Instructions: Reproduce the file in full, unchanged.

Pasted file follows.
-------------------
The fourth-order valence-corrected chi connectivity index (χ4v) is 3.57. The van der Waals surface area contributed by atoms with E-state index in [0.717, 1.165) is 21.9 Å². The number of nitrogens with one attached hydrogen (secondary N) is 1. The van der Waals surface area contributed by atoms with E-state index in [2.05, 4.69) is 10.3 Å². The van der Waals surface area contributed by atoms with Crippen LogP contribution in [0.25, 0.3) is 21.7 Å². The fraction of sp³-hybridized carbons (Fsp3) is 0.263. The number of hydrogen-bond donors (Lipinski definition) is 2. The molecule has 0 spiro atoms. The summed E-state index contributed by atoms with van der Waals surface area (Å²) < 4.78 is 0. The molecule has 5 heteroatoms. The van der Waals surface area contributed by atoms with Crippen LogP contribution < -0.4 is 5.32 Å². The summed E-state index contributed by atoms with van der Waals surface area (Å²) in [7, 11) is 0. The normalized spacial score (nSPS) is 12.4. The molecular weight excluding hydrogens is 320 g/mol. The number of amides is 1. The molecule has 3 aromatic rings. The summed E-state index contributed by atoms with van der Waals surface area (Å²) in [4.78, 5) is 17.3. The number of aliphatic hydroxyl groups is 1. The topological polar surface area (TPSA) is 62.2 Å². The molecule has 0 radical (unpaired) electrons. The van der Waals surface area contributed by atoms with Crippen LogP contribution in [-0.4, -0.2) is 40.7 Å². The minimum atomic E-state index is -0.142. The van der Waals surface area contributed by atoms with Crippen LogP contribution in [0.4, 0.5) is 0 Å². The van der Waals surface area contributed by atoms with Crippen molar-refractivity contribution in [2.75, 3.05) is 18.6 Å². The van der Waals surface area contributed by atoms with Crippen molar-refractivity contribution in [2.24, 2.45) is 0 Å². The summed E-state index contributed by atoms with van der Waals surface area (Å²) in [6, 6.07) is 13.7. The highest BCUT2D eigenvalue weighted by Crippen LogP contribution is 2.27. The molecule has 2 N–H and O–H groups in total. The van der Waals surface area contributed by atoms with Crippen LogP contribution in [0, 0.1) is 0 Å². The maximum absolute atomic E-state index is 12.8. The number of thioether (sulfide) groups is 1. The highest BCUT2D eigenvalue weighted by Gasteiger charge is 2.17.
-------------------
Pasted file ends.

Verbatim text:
The fourth-order valence-corrected chi connectivity index (χ4v) is 3.57. The van der Waals surface area contributed by atoms with E-state index in [0.717, 1.165) is 21.9 Å². The number of nitrogens with one attached hydrogen (secondary N) is 1. The van der Waals surface area contributed by atoms with E-state index in [2.05, 4.69) is 10.3 Å². The van der Waals surface area contributed by atoms with Crippen LogP contribution in [0.25, 0.3) is 21.7 Å². The fraction of sp³-hybridized carbons (Fsp3) is 0.263. The number of hydrogen-bond donors (Lipinski definition) is 2. The molecule has 0 spiro atoms. The summed E-state index contributed by atoms with van der Waals surface area (Å²) < 4.78 is 0. The molecule has 5 heteroatoms. The van der Waals surface area contributed by atoms with Crippen LogP contribution < -0.4 is 5.32 Å². The summed E-state index contributed by atoms with van der Waals surface area (Å²) in [7, 11) is 0. The normalized spacial score (nSPS) is 12.4. The molecular weight excluding hydrogens is 320 g/mol. The number of amides is 1. The molecule has 3 aromatic rings. The summed E-state index contributed by atoms with van der Waals surface area (Å²) in [4.78, 5) is 17.3. The number of aliphatic hydroxyl groups is 1. The topological polar surface area (TPSA) is 62.2 Å². The molecule has 0 radical (unpaired) electrons. The van der Waals surface area contributed by atoms with Crippen LogP contribution in [-0.4, -0.2) is 40.7 Å². The minimum atomic E-state index is -0.142. The van der Waals surface area contributed by atoms with Crippen LogP contribution in [0.4, 0.5) is 0 Å². The van der Waals surface area contributed by atoms with Crippen molar-refractivity contribution in [2.75, 3.05) is 18.6 Å². The van der Waals surface area contributed by atoms with Crippen molar-refractivity contribution in [2.24, 2.45) is 0 Å². The summed E-state index contributed by atoms with van der Waals surface area (Å²) in [6, 6.07) is 13.7. The highest BCUT2D eigenvalue weighted by Crippen LogP contribution is 2.27. The molecule has 2 N–H and O–H groups in total. The van der Waals surface area contributed by atoms with Crippen LogP contribution in [0, 0.1) is 0 Å². The maximum absolute atomic E-state index is 12.8. The number of thioether (sulfide) groups is 1. The highest BCUT2D eigenvalue weighted by Gasteiger charge is 2.17.